>> Young the Giant taking giant steps in rock
Alt rock/indie band Young the Giant, known for its highly personalized commentary and eclectic style, comes to The Republik for two concerts this weekend.
All of the band members — frontman Sameer Gadhia, guitarist Eric Cannata, bassist Payam Doostzadeh, drummer Francois Comtois, and guitarist Jacob Tilley, are immigrants or children of immigrants. Gadhia grew up listening to the Indian music favored by his parents before turning to pop and rock music.
Their sensibility was reflected in their third album, 2016’s “Home of the Strange,” which hit No. 12 on the Billboard Hot 100 chart. It featured the single “Amerika,” based on an unfinished novel by Franz Kafka about an immigrant’s experiences in America.
The band turned even further inward with its fourth and latest album, “Mirror Master” (2018), which featured the song “Glory.” With lyrics like “I am a sinner of a broken church/ I am a saint drunk on the carpet,” Gadhia said it had “probably one of the most self-effacing, most vulnerable lyrics that I wrote for the record.”
The Southern California-based group started out as a garage band comprised of high school friends.
YOUNG THE GIANT
>> Where: The Republik
>> When: 8 p.m. Friday and Saturday
>> Cost: $45-$50
>> Info: 941-7469, jointherepublik.com
>> Brickman invites fans to celebrate 25 years of music
Pianist Jim Brickman, who brings “Jim Brickman 25th Anniversary — The Greatest Hits” to the Blaisdell Concert Hall on Saturday, has attracted many fans on the strength of his instrumentalism. In fact, his first album, released in 1994 by Windham Hill Records, was titled “No Words.”
But in his quarter-century of performing, he’s also continued to present himself challenges. The latest is an album that he sings on, for every track, recapping all of his greatest hits.
“It’s really the first time that I’ve ever done an all-vocal album,” he said. “It’s something that has taken me a long time to consider doing, but I felt like it was the right time.”
Brickman also presents an annual gathering for his “uber fans” — this year it’s the “Brickman Bash Las Vegas,” Feb. 13 to 16.
One of his newest perks for fans is Jim’s Jukebox — a free-membership club providing a free download of a Brickman composition each month. This month’s song is titled “Along the Shore.”
“Sometimes I’ll play something in concert people want to hear, but it’s not available on an album,” he said. “Everybody gets their music in a different way, so it’s just another way of saying ‘Thank you.’”
For more information on Jim’s Jukebox and the “Brickman Bash Las Vegas,” visit jimbrickman.com.
– John Berger, Star-Advertiser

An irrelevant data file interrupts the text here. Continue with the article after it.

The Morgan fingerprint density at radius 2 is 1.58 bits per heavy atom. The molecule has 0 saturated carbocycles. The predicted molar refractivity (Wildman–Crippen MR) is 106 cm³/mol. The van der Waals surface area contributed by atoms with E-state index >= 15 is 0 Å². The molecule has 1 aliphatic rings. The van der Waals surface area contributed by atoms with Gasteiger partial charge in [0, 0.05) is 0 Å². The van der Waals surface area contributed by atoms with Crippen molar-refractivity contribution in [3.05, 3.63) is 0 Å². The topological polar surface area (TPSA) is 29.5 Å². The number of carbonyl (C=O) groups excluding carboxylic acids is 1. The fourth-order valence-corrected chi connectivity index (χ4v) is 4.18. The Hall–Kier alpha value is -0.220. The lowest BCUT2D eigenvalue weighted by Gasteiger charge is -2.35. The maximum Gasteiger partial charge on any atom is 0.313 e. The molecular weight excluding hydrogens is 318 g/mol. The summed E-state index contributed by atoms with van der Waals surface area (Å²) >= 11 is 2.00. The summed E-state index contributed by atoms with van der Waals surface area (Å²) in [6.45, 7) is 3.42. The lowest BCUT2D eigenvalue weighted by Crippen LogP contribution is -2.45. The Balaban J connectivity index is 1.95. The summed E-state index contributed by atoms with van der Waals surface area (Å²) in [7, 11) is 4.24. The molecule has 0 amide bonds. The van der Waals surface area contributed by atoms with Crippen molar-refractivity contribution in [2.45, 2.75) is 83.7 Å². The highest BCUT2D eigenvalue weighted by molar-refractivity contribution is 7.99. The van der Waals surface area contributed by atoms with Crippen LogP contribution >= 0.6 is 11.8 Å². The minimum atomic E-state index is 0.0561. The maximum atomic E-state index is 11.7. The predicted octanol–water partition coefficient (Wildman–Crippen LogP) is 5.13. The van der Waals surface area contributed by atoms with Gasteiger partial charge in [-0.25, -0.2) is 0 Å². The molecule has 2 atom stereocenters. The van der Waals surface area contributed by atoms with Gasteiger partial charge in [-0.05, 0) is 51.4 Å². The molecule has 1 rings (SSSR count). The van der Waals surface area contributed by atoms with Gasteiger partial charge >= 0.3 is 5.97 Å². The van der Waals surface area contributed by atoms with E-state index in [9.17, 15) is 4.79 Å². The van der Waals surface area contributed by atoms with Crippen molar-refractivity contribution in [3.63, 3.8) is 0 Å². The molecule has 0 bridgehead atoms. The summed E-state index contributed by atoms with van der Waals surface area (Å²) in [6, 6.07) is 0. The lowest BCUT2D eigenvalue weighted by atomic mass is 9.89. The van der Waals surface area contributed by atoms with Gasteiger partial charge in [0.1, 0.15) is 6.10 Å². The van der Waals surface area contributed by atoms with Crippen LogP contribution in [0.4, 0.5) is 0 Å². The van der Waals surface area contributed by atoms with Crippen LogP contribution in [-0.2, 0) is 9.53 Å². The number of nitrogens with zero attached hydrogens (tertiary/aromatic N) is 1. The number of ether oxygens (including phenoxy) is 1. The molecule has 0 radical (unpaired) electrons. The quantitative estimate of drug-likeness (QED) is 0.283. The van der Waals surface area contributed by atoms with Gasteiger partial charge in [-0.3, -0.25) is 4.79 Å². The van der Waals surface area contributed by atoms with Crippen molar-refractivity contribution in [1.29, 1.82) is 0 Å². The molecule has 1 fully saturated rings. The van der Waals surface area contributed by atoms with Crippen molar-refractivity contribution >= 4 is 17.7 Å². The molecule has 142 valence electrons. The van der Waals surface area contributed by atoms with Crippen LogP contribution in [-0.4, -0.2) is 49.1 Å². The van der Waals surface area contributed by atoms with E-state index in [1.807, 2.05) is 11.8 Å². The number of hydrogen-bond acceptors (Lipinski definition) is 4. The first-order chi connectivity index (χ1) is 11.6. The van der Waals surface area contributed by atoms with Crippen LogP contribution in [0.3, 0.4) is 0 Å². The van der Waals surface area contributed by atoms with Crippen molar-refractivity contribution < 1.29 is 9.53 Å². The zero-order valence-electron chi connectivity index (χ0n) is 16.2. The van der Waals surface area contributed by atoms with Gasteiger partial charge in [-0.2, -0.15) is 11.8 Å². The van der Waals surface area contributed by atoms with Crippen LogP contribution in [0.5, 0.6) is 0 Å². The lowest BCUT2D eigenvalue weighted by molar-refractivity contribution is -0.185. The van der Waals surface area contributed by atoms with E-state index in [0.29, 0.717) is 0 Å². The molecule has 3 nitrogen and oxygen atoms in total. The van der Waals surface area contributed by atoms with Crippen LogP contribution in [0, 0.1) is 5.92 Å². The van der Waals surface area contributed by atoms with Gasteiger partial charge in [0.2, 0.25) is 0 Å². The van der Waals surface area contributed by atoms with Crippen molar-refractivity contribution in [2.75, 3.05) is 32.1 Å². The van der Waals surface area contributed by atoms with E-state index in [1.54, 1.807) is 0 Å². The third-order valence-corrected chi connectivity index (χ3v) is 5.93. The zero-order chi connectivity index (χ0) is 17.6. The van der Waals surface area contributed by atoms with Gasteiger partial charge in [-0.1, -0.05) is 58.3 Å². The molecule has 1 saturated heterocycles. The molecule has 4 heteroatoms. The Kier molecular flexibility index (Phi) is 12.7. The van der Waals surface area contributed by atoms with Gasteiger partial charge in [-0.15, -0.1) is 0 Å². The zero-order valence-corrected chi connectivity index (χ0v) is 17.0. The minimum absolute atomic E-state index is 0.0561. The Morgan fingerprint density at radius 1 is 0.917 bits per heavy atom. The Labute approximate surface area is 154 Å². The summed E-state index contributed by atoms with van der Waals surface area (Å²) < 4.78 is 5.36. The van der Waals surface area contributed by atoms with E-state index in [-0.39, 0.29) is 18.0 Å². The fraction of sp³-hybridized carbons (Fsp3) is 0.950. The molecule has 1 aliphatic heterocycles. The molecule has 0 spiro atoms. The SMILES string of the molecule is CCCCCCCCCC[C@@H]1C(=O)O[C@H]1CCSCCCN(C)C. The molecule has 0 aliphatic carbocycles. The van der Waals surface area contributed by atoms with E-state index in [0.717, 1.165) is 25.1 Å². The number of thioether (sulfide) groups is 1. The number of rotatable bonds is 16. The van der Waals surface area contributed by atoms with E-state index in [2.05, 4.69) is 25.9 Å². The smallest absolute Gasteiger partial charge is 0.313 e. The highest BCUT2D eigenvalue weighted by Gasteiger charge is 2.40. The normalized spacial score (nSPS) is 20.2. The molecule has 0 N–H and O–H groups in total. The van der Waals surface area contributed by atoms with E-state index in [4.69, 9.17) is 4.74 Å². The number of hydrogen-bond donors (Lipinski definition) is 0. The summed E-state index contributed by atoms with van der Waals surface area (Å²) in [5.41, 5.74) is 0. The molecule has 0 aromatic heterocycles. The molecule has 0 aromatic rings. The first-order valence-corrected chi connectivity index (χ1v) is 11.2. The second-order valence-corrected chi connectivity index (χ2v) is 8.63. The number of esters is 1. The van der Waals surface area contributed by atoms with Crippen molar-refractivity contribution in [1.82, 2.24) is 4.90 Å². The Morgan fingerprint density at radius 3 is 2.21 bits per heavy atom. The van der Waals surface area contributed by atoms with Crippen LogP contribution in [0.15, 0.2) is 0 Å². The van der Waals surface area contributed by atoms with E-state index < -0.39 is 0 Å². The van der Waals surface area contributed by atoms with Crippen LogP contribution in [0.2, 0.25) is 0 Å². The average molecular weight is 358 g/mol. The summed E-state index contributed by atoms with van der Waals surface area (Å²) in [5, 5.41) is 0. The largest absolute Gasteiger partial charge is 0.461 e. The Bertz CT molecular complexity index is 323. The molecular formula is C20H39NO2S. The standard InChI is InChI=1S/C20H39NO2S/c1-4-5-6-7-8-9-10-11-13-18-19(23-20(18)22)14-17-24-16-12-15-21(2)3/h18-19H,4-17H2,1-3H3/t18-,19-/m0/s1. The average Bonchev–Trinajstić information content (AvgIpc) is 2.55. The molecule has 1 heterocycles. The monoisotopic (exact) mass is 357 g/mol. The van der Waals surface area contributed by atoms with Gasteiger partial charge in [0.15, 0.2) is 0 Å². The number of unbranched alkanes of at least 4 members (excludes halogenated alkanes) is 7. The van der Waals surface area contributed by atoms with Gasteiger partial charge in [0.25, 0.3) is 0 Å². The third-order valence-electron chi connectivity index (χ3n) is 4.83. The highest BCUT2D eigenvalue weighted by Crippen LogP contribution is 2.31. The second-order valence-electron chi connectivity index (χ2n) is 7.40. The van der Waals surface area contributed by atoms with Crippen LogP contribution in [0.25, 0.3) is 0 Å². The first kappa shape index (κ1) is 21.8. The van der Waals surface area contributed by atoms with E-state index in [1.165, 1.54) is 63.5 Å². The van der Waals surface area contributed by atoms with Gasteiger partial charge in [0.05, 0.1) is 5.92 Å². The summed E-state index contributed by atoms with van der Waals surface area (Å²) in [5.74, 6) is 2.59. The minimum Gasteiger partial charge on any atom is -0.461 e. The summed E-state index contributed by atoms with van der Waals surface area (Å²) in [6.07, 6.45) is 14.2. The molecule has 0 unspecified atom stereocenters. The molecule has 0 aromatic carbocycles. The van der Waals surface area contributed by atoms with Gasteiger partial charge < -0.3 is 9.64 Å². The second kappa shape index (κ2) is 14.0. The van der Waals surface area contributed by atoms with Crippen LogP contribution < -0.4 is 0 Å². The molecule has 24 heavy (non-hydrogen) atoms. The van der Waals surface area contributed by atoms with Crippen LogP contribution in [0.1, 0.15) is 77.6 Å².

“Jim Brickman’s 25th Anniversary: The Greatest Hits”
>> Where: Blaisdell Concert Hall
>> When: 7:30 p.m. Saturday
>> Cost: $39-$59
>> Info: 800-745-3000, ticketmaster.com
>> Makua Rothman surfs back into music
Though they were called the Beach Boys, not too many of their songs are actually about the beach or the ocean. And they didn’t surf.
In contrast, musician Makua Rothman is a champion surfer and singer/songwriter, who’s made life on the water his muse.
Rothman, whose surfing accomplishments include the 2003 Billabong XXL Award for riding a 66-foot wave at Jaws in Maui and the very first Big Wave World Championship in 2015, produced the album “Sound Wave” in 2013. With upbeat tunes like “Underneath the Halo,” and “Beautiful Life,” the album hit No. 1 on the Billboard Reggae Charts.
Though he’s performed and worked with other musicians since then, he hasn’t produced anything new — until now.
Rothman recently released a new song “Cry Me on Ocean,” about facing obstacles in life and seeing them through. He’s working on some other new material with the expectation of a new album to be out soon.
Rothman will perform at the Queen Kapi‘olani Hotel’s Deck bar and grill on Sunday as part of the venue’s “Sunset Sessions” concert series, along with Thompson Enos of local reggae band Typical Hawaiians.
With Thompson Enos
>> Where: Deck, 3rd floor at Queen Kapi‘olani Hotel, 150 Kapahulu Ave.
>> When: 4 p.m. Sunday
>> Cost: No cover
>> Register: bit.ly/37Q96GZ
>> Okimoto brings good vibes to jazz ensemble
Percussionist Noel Okimoto has retired from the Royal Hawaiian Band after 31 years helming the percussion section, but he’s not finished with music.
He’s switching things up on Wednesday: While Okimoto is so well known for the accuracy of his drumming that he was known to “make the metronome disappear,” he’s exchanged his drumsticks for mallets and his kit for a vibraphone to play with the Honolulu Jazz Quartet at the waterfront Gordon Biersch stage.
“Any chance I get to play that instrument, I relish that,” Okimoto told the Star-Advertiser in November. “I got into the vibraphone a long time ago, and in the last 10 years or so I’ve become more committed to it and wanting to play, so it’s a great opportunity for me.”
Okimoto, a two-time Na Hokuhanohano Award winner, will also celebrate his retirement from the Royal Hawaiian Band and transition to the HJQ at Wednesday’s show. The Honolulu Jazz Quartet, formed in 2001 and led by bassist John Kolivas, includes keyboard player Dan Del Negro and saxophonist Tim Tsukiyama, who have played with Kolivas from the beginning. Guests this night are drummer Ian Wacksman and guitarist Robert Shinoda.
HAWAII JAZZ QUARTET CELEBRATES NOEL OKIMOTO’S RETIREMENT
>> Where: Gordon Biersch, Aloha Tower
>> When: 6:30 p.m.
>> Cost: No cover
>> Info: gordonbiersch.com/locations/honolulu/events